Economic Forum: $580 million must be cut from budget
The governor and Legislature will have to cut nearly $600 million from the current budget to meet reduced revenue projections issued by the Economic Forum Friday.
The forum, called into special session by Gov. Jim Gibbons, reduced projections for the 10 major general fund revenue streams for the current fiscal year from $2.6 billion to $2.36 billion in this fiscal year and from $2.66 billion to $2.32 billion in fiscal 2011.
That translates to a two-year reduction of $580 million for the biennium.
Sales and use taxes, gaming and the Modified Business Tax took the biggest reductions. Sales tax projections were cut nearly $71 million for this year and more than $112 million in the second year of this budget cycle.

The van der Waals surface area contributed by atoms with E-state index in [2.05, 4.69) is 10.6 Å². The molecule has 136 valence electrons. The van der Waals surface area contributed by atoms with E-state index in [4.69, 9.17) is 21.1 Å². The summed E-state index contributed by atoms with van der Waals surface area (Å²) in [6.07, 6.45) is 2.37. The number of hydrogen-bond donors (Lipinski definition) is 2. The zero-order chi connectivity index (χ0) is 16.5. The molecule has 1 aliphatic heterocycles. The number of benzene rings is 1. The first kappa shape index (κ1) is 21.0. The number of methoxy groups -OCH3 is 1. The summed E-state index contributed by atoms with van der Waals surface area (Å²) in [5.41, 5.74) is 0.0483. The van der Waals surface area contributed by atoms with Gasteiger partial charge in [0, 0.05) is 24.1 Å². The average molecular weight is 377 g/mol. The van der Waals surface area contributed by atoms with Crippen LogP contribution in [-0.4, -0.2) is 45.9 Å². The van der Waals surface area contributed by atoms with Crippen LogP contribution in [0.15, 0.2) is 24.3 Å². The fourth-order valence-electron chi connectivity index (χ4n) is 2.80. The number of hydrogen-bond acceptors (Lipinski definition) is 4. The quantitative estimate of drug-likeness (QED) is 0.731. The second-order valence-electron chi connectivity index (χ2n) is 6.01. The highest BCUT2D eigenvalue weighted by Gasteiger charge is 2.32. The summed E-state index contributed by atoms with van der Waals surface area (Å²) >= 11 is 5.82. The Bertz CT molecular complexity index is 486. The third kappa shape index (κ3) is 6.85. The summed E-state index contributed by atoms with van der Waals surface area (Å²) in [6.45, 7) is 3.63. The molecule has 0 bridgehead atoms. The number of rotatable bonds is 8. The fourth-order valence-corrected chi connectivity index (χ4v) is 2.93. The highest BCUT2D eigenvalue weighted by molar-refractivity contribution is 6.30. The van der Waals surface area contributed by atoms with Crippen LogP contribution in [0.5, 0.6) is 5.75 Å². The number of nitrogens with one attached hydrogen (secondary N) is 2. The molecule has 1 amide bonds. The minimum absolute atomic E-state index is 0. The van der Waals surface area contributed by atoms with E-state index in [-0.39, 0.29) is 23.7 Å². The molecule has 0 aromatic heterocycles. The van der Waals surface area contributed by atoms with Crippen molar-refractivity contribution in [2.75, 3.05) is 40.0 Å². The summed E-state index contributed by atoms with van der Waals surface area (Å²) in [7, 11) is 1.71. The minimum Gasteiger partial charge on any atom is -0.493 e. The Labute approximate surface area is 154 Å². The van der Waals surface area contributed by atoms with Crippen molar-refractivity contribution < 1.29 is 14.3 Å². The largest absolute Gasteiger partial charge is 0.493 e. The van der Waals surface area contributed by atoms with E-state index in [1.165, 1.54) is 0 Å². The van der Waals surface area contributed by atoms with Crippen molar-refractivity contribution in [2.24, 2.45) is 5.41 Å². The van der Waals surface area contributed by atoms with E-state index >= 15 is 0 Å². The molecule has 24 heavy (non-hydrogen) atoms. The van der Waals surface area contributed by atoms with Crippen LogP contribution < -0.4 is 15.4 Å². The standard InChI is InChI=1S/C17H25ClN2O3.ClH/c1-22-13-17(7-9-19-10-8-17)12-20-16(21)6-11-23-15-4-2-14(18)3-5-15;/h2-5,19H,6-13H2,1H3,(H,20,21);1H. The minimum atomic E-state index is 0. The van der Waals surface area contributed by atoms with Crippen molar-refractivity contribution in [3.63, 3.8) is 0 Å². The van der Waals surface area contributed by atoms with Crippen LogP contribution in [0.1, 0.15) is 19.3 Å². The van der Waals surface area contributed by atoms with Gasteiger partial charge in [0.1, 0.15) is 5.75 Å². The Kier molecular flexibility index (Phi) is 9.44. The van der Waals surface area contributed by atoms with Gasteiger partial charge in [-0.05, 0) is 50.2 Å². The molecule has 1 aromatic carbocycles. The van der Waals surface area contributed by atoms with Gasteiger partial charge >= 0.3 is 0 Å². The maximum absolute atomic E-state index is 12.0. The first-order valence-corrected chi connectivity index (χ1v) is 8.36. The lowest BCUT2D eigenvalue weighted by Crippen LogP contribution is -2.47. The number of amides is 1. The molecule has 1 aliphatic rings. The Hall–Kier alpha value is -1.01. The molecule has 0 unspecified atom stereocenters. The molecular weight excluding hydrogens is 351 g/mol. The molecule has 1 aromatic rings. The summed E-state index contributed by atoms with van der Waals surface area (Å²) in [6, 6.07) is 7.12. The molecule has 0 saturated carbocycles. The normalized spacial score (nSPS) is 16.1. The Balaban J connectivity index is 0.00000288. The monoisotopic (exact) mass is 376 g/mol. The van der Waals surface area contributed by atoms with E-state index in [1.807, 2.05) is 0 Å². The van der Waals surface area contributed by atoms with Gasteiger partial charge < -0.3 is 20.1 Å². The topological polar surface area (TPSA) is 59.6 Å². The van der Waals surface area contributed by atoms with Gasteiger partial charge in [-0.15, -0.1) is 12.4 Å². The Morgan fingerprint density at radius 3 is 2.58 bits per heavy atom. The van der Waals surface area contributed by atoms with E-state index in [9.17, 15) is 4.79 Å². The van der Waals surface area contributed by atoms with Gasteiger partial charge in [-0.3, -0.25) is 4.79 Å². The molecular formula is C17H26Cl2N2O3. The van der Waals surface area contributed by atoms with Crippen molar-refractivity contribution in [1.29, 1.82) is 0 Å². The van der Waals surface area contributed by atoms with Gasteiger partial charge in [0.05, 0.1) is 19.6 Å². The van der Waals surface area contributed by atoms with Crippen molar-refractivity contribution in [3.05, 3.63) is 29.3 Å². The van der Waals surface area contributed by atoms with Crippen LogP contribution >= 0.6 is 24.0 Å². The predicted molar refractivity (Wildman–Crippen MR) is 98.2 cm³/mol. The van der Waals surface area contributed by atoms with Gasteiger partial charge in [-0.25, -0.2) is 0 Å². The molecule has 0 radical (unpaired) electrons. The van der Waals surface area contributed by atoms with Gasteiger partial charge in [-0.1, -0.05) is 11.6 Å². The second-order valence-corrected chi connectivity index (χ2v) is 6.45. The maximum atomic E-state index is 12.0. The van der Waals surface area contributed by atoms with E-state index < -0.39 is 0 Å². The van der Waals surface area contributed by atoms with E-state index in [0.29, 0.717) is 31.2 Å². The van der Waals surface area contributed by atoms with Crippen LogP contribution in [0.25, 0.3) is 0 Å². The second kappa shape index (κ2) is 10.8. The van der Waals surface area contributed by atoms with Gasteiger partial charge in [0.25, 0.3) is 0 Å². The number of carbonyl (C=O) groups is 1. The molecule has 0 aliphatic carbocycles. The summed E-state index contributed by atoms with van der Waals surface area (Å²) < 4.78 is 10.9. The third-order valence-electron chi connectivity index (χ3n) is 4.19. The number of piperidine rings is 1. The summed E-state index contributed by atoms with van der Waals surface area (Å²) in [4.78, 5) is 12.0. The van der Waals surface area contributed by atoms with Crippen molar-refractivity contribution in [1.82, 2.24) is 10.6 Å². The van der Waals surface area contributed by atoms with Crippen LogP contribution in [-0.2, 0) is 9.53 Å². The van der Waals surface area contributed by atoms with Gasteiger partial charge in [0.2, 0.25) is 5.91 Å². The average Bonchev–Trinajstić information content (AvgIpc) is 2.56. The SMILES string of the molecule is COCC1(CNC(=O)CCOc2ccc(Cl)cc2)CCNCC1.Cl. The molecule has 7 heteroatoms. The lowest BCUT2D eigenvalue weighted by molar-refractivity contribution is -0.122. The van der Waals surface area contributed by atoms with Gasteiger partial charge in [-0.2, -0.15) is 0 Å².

When the Live Entertainment Tax is counted, projections for total gaming revenues were reduced nearly $158 million this budget cycle.
The business tax projection fell $142 million over the biennium.
The governor and lawmakers are required to use the forum’s regular meeting projections in building the state budget. While it wasn’t clear that they are absolutely required to use the projections generated in this special meeting, several officials said they would undoubtedly do so.
The forum session was called after revenues fell some $72 million below the May 2009 projections in just the first three months of the two-year budget cycle.
Every major general fund revenue source was chopped back except the financial section of the Modified Business Tax – which is applied only to banks and other financial institutions. While analysts projected that revenue would actually grow a bit over the May projections, it only generates about $20 million a year.
The Insurance Premium Tax lost nearly $30 million over the two-year cycle and the secretary of state’s corporate fees about $13 million. Room tax revenue projections were reduced by some $32 million by the forum and the Real Property Transfer Tax by just over $7 million.
The governor and lawmakers will use the new projections in deciding how to balance the state’s budget when Gov. Jim Gibbons calls the Legislature into special session to deal with the shortfall.